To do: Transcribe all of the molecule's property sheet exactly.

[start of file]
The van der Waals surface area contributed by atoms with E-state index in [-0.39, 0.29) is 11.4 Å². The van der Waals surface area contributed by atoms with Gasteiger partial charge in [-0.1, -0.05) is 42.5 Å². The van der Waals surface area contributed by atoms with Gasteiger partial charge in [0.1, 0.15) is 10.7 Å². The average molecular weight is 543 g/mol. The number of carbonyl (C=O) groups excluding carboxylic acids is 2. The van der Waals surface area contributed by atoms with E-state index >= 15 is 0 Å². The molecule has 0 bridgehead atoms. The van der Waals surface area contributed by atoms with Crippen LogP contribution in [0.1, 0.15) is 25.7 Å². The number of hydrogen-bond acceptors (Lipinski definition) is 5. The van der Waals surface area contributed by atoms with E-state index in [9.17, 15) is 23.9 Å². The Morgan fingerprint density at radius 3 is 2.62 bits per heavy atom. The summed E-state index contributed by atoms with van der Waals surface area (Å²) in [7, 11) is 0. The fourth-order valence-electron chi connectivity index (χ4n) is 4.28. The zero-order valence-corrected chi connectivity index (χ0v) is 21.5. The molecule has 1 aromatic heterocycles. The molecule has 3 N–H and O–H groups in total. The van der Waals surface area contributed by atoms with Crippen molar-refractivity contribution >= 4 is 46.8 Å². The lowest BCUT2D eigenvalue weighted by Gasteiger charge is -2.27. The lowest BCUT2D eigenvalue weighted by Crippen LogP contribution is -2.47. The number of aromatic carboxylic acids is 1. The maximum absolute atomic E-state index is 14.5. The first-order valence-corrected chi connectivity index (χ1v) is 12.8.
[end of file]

The van der Waals surface area contributed by atoms with E-state index in [-0.39, 0.29) is 11.4 Å². The van der Waals surface area contributed by atoms with Gasteiger partial charge in [-0.1, -0.05) is 42.5 Å². The van der Waals surface area contributed by atoms with Gasteiger partial charge in [0.1, 0.15) is 10.7 Å². The average molecular weight is 543 g/mol. The number of carbonyl (C=O) groups excluding carboxylic acids is 2. The van der Waals surface area contributed by atoms with E-state index >= 15 is 0 Å². The molecule has 0 bridgehead atoms. The van der Waals surface area contributed by atoms with Crippen LogP contribution in [0.1, 0.15) is 25.7 Å². The number of hydrogen-bond acceptors (Lipinski definition) is 5. The van der Waals surface area contributed by atoms with E-state index in [9.17, 15) is 23.9 Å². The Morgan fingerprint density at radius 3 is 2.62 bits per heavy atom. The summed E-state index contributed by atoms with van der Waals surface area (Å²) in [7, 11) is 0. The fourth-order valence-electron chi connectivity index (χ4n) is 4.28. The zero-order valence-corrected chi connectivity index (χ0v) is 21.5. The molecule has 1 aromatic heterocycles. The molecule has 3 N–H and O–H groups in total. The van der Waals surface area contributed by atoms with Crippen molar-refractivity contribution >= 4 is 46.8 Å². The lowest BCUT2D eigenvalue weighted by Gasteiger charge is -2.27. The lowest BCUT2D eigenvalue weighted by Crippen LogP contribution is -2.47. The number of aromatic carboxylic acids is 1. The maximum absolute atomic E-state index is 14.5. The first-order valence-corrected chi connectivity index (χ1v) is 12.8.